A couple of bonus tracks on the second album “Bienvenue a Morglbl Land” make the dual reissue a worthy pickup for established fans of Morglbl.

Anyone that was even slightly impressed with “Grotesk” will be duly impressed with “Toon Tunes from the Past.”

“Toons Tunes From the Past” was produced by Christophe Rodin.

Morglbl: Christophe Godin on guitar and vocals, Ivan Rougny on bass and vocals, and Jean Pierre Frelezeau on drums and vocals. Various guests make contributions across the two albums.

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"Grotesk" (The Laser's Edge / Free Electric Sound; 2007)

Reviewed by Christopher J. Kelter

Free Electric Sound, a sub-label of The Laser's Edge, is known for having an eclectic mix of artists. French trio/fusion masters extraordinaire Morglbl are the latest addition to the Free Electric Sound roster.  “Grotesk” is Morglbl’s third CD after an extended hiatus.

Musically “Grotesk” is at all times playful; please see the cover art for more proof. While I am tempted to throw Morglbl into the fusion genre it would be a disservice to them. Morglbl are more like Steve Vai’s fever-induced jazz spasms.

I have spent the majority of my music listening life only caring about the guitar parts in songs. Having made more effort in the recent past to listen to bass and drums within the songs I am listening to music with a renewed sense of wonder. With “Grotesk,” Morglbl play the guitar and bass parts in separate, but complementary, patterns. It’s refreshing for me to listen to music like this. And it makes me excited to hear music, even if it doesn’t necessarily and easily fall into the pure metal category. I am confident that there are a lot of guitar fanatics out there that will appreciate it as much as I do.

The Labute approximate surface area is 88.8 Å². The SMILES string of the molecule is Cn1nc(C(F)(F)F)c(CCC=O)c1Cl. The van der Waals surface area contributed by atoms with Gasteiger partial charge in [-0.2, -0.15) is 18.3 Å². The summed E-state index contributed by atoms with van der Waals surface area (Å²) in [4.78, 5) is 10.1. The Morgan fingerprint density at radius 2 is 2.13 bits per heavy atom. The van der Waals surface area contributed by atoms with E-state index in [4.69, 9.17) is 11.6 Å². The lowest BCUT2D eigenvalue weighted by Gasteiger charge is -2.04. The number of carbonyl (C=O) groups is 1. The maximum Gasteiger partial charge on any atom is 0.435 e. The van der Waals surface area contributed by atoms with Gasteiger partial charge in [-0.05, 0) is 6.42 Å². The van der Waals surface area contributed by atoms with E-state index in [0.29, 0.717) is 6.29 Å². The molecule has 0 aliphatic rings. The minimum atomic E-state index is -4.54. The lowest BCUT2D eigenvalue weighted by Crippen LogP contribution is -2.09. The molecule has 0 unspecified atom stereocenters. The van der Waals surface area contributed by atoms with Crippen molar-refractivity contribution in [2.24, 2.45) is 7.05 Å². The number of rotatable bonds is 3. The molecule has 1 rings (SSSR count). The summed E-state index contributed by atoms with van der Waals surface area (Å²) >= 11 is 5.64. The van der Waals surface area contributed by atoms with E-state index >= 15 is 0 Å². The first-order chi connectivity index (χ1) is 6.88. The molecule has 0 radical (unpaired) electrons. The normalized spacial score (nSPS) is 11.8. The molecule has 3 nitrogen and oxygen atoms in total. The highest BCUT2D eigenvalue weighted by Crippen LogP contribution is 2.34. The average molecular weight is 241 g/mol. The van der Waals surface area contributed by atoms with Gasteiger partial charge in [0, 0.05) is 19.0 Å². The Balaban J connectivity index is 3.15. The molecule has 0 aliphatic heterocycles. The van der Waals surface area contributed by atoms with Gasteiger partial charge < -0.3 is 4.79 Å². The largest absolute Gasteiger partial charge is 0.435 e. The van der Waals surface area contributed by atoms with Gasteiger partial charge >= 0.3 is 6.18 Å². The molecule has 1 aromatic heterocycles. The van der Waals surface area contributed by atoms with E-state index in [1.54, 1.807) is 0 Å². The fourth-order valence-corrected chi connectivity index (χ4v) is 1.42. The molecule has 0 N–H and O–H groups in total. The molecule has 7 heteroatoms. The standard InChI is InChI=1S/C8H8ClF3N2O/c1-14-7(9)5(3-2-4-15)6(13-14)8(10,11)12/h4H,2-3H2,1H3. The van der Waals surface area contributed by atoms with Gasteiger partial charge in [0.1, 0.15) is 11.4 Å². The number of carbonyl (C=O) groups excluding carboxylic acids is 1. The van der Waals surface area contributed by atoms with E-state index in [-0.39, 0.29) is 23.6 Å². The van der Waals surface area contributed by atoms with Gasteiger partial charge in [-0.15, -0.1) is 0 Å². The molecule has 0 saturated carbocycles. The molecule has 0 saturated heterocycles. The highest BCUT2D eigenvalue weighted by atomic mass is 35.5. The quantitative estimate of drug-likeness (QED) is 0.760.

Sometimes the musical ideas seem like half-baked studio ruminations; literal throwaways, if you will. But the purity in those ideas contain a certain freshness to the proceedings. It doesn’t sound like any of the basic ideas that formed these songs were over-thought or otherwise stripped of their initial joy via revision and/or editing. Of all the tracks, “Fevrier Afghan” is one of the more metallic numbers with stellar soloing over distorted glory.

Fans of guitar luminaries such as Steve Vai and Allan Holdsworth will love what Morglbl have to offer.

“Grotesk” was produced by Rock et Chanson & Morglbl. 

Morglbl: Christophe Godin on guitar and vocals, Ivan Rougny on bass and vocals, and Jean Pierre Frelezeau on drums and vocals.

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Rating Guide:

A classic. This record will kick your ass.

Killer. Not a classic but it will rock your world.

So-so. You've heard better.

Pretty bad. Might make a nice coaster.

Self explanatory. Just the sight of the cover makes you wanna hurl.

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Copyright © 2009 by R. Scott Bolton. All rights reserved.
Revised: 11 Sep 2022 13:59:47 -0400.